Wiring an outdoor shed - adding an outlet halfway


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Old 04-30-14, 02:24 PM
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Wiring an outdoor shed - adding an outlet halfway

I'm planning on running electricity to an outdoor shed. Attached you'll see my plan for doing this. Basically, I'm going to use two 20 amp breakers from my main panel and run 12-4 direct bury cable 18" underground (within conduit - although it's not necessary) to the shed. On the shed, I'll have two more 20 amp breakers that will feed 2 circuits within the shed. Each of the first outlets on the circuits will have a GFCI receptacle. Since it's 12-4 wire, there will be a shared neutral, but the 2 breakers at the main panel will be tied together - thus making it to code (NEC 201.4). Sound okay so far?

So here's the question....

My wife wants me to put in an outdoor outlet halfway between the house (main panel) and shed. To accomplish this, can I just use bring the buried cable up to the surface at the point where the outlet goes, use one of the hot wires to supply a GFCI outlet and then continue the run on to the shed according to my plan? Or does my plan need to change now?

Thanks in advance.
 
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Old 04-30-14, 03:29 PM
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run 12-4 direct bury cable 18" underground
Best practice is not to put direct burial in conduit except fro sleeves where it enters and leaves the ground. If you use conduit use individual conductors. For a subpanel you need 3-conductor cable (two hot, one neutral, one ground) not 4-conductor cable (three hot, one neutral, one ground). However I don't see a need for a subpanel. Just run a 12-3 multiwire circuit. That will give you two 20 amp circuits at the shed or do you have need for more power.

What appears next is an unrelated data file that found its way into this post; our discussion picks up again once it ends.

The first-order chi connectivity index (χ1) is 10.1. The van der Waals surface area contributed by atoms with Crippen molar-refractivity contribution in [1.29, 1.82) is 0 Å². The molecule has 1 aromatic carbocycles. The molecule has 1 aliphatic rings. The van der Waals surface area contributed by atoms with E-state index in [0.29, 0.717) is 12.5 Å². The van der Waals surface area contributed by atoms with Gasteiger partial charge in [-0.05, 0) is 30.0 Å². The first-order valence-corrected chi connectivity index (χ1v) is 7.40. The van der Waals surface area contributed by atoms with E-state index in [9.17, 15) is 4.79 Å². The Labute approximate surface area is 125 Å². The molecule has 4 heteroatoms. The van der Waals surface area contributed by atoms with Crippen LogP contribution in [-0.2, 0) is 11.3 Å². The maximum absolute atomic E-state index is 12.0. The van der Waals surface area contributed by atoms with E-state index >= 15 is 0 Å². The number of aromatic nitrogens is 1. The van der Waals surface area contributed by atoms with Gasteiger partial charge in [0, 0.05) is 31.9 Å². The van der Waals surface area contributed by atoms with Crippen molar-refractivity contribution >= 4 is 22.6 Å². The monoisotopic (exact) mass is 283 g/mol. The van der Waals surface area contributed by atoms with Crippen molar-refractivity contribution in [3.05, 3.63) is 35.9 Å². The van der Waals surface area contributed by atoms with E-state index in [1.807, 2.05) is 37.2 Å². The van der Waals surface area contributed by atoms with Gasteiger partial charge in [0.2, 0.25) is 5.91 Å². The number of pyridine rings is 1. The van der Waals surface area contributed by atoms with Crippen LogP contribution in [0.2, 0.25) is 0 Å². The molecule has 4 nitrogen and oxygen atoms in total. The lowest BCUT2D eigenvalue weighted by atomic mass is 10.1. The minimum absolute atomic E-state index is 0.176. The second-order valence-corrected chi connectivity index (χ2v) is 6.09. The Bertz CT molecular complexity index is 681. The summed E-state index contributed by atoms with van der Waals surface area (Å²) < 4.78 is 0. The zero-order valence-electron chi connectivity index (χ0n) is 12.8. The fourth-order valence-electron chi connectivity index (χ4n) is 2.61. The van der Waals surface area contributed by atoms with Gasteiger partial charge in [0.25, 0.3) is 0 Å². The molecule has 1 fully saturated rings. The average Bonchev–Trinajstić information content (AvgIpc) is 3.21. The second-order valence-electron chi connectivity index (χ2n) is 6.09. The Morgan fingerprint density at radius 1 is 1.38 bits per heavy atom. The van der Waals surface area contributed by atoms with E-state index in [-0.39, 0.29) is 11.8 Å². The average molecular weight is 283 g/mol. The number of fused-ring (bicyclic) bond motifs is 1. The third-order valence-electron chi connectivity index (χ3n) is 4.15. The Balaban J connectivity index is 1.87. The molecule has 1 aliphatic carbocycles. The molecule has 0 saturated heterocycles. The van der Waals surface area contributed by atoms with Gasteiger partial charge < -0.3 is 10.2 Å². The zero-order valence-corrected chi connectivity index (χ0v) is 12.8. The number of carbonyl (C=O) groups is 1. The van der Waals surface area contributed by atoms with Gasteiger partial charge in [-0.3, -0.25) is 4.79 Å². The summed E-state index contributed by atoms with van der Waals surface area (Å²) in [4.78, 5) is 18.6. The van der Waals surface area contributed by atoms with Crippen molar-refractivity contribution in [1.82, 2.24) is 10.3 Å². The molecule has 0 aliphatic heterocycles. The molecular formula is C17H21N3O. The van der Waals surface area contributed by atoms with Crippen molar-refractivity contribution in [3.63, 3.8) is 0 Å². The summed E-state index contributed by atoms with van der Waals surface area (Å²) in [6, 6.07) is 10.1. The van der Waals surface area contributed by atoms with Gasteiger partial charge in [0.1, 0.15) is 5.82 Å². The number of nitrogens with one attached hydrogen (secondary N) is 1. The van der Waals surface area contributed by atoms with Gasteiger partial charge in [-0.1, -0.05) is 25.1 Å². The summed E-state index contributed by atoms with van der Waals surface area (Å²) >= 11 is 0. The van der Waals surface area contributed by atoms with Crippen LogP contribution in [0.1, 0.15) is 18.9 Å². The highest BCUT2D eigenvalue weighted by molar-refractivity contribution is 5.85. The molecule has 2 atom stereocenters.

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Old 04-30-14, 03:55 PM
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Thanks for the reply and advice. I didn't realize that direct bury cable shouldn't be in conduit underground. I read more on the topic here BTW: http://www.doityourself.com/forum/el...e-conduit.html

Sorry, by 12-4 cable, I meant two hots, one neutral and one ground. Is that called 12-3?

I'd prefer to just put the subpanel on the shed a) so that I have a place outside to shut off power to the shed & b) I already bought the materials.

Any comments regarding whether I can install an outdoor outlet halfway along my direct bury cable run?

Thanks again.
 
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Old 04-30-14, 04:14 PM
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Sorry, by 12-4 cable, I meant two hots, one neutral and one ground. Is that called 12-3?
Yes.
so that I have a place outside to shut off power
Either way code requires a shutoff. at the shed. I'd suggest take the subpanel back and get a 30 or 60 amp unfused air conditioning disconnect. (60 amp may be easier to find and cheaper because they are more commonly used).
 
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Old 04-30-14, 04:20 PM
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Sorry, by 12-4 cable, I meant two hots, one neutral and one ground. Is that called 12-3?
Yes.

You can install UF in conduit, but it is a big pain in the butt! I would recommend what Ray suggests, although you will have to dig another 6" for a total of 24" down.

Nothing wrong with the sub panel as long as it has a main, or 6 or less breakers.

Yes, you can install a receptacle halfway in the run. Just make sure to use a box big enough for 9 (or more) #12 wires. 2 for the device, one ground, 2 neutrals, 4 hots. (At least 20.25 Cubic Inch) And an in-use cover.
 
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Old 04-30-14, 06:41 PM
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Yes, you can install a receptacle halfway in the run. Just make sure to use a box big enough for 9 (or more) #12 wires. 2 for the device, one ground, 2 neutrals, 4 hots. (At least 20.25 Cubic Inch) And an in-use cover.